Trump’s lawyers, who intervened to stop the subpoenas directed at Trump accountants and banks, reject the contention of a valid legislative purpose, saying that if those grounds are affirmed, any committee would force presidents to relinquish information by claiming it was writing legislation. Those appeals in Trump v. Mazars and Trump v. Deutsche Bank were scheduled to be heard on Tuesday.
A third case scheduled for Tuesday, emerging from a New York grand jury’s investigation, concerns whether a sitting president can be immune from any criminal proceeding while in office, even if any alleged misconduct occurred before the president took office. In that case, Trump v. Vance, one of the issues is whether Trump directed “hush money” to women who claimed to have affairs with him. Trump has denied the affairs.
Lawyers for the US House had urged the Supreme Court not to take up the Trump appeals, arguing that the President had already stalled and stymied Congress. House lawyers had stressed the time-sensitive nature of investigations by House members. They hold office for two-year terms, and any subpoena issued dissolves as the end of a congressional session.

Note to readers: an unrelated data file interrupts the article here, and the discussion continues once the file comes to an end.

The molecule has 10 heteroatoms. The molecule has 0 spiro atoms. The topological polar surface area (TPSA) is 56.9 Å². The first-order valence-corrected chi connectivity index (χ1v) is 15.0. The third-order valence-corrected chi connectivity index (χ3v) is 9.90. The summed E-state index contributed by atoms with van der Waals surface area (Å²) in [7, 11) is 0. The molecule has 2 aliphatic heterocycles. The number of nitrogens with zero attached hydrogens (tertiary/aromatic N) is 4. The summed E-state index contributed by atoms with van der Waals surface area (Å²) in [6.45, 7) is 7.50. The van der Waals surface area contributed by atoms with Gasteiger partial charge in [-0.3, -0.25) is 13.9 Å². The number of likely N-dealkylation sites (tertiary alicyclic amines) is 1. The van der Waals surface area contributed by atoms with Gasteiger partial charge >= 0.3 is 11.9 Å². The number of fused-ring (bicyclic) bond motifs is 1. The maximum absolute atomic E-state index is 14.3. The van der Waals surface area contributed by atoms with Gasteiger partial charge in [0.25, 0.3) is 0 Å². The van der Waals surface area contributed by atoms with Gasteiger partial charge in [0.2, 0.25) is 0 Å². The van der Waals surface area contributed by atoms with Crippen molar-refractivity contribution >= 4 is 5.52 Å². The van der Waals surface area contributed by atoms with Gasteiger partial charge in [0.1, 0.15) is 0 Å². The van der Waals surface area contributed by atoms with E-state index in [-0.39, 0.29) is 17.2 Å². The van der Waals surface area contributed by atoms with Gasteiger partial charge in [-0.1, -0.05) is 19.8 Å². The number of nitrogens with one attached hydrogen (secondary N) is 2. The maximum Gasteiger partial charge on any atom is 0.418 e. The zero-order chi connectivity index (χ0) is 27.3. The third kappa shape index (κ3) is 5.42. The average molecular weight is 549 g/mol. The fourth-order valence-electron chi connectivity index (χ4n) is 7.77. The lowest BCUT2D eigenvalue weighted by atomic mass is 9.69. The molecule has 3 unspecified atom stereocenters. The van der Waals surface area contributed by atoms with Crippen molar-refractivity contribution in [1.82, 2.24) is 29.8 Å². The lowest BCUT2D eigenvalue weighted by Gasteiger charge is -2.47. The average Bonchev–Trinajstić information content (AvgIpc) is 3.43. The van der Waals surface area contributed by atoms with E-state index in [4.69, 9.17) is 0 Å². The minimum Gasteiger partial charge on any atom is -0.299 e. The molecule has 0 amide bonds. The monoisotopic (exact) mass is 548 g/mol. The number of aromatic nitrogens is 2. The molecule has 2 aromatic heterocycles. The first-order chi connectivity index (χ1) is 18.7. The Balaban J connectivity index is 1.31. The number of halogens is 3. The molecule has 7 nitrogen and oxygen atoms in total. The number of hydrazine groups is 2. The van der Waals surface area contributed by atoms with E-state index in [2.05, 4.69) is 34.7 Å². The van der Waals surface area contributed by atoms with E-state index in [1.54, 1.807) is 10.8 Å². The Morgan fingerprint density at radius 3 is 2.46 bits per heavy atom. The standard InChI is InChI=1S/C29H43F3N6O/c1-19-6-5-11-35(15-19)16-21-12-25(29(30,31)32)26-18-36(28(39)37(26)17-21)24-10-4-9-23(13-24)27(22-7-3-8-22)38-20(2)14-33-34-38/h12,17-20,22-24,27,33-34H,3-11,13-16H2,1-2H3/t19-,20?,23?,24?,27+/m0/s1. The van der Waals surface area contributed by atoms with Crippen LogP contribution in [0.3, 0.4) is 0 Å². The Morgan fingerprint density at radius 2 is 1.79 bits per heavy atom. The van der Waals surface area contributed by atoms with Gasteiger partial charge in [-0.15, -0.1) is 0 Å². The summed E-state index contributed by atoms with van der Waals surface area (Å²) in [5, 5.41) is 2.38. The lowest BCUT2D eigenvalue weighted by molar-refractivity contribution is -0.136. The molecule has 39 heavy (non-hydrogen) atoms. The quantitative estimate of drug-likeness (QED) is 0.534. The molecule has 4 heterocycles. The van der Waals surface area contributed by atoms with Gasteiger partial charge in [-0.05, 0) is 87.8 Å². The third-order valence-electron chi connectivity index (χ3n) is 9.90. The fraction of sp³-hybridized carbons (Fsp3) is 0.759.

Overall, the paired House cases and others still in lower courts grow from Trump’s decision to keep ties to private business interests, unlike past presidents who divested or used blind trusts. As House lawyers told the justices, his financial interests around the world “pose both perceived and actual conflicts of interest.”
“To determine whether and how to update ethics and conflict-of-interest laws to account for these changed circumstances,” House lawyers insist, committee members “must obtain information about President Trump’s financial arrangements and the completeness of his disclosures.”
Trump’s personal lawyer, William Consovoy, backed by the Department of Justice, describes the requests as politically motivated and legally invalid. DOJ contends any subpoena directed at the President must be authorized by the full chamber, not a committee, and that judges should scrutinize and reject the claim that the requested records arise from a legitimate legislative purpose.
“This is the first time that Congress has subpoenaed private records of a sitting President,” Consovoy wrote on behalf of Trump, adding, “These subpoenas are no more valid than would be demands for the President’s medical records so Congress may consider health care reform.”